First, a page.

Most modern programming languages have support for Object-Oriented programming (OOP) but the OOP journey started back in 1967 with the appearance of Simula, the first programming language to use objects and classes.
As the name suggests, Simula was designed to perform simulations. Indeed it is useful to think of OOP as a way to simulate real-world entities (objects) in software.
Most real-world entities can be represented through their state and behaviour, and this is exactly what OOP does. For instance a Person class of objects will have state properties such as name and date of birth, and behaviour (or methods) such as celebrateBirthday.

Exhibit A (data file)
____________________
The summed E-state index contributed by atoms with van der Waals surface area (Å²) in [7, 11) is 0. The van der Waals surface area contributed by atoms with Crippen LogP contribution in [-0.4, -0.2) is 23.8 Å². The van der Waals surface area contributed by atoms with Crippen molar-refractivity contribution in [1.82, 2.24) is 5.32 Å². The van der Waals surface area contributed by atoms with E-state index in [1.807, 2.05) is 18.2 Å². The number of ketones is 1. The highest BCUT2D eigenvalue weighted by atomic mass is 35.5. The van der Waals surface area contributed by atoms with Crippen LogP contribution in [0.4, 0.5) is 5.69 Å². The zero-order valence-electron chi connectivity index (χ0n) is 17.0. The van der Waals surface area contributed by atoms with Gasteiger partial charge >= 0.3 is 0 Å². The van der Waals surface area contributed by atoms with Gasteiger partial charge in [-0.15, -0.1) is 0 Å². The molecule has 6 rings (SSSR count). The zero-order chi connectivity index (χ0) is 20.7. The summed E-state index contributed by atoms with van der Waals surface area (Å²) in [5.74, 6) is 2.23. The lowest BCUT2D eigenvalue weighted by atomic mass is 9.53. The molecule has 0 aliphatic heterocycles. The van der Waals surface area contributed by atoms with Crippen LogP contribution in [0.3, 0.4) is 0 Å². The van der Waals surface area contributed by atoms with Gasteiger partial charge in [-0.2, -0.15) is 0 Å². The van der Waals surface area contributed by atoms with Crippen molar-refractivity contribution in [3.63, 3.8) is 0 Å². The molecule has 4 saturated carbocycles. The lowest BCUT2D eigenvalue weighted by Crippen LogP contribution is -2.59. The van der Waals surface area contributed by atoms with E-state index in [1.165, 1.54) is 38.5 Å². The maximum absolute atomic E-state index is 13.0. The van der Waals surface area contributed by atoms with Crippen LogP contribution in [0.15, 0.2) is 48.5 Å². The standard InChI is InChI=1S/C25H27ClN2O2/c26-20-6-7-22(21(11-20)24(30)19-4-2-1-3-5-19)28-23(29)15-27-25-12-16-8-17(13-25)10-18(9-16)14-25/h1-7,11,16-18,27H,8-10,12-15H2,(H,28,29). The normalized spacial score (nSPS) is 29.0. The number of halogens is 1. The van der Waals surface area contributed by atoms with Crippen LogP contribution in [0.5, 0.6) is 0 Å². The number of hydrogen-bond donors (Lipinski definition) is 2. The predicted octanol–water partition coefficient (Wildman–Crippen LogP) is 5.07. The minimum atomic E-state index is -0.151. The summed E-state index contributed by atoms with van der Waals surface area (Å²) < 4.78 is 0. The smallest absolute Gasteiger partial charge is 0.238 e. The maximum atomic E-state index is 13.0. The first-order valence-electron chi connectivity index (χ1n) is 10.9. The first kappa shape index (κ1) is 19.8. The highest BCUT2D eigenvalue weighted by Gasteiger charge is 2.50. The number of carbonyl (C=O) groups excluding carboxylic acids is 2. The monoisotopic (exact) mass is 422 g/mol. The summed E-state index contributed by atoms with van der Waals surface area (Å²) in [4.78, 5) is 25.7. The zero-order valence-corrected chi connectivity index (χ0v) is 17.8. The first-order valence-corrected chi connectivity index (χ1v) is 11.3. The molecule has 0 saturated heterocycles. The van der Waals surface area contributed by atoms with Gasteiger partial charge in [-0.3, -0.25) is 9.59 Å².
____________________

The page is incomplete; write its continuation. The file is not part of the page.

In 1972 Smalltalk, based on Simula, was created for educational purposes at Xerox and in 1980 it became the first commercial release of an OOP environment.
In 1979 Bjarne Stroustrup began working on OOP enhancements to the C programming language, and in 1985 the C++ language was born bringing OOP into mainstream software development of large-scale commercial systems.
The complexity of C++ motivated a development team at Sun Microsystems to create a pure OOP language that was cross-platform and had automatic memory management, leading to the first release of Java to be announced in 1995.
And the rest, as they say, is history.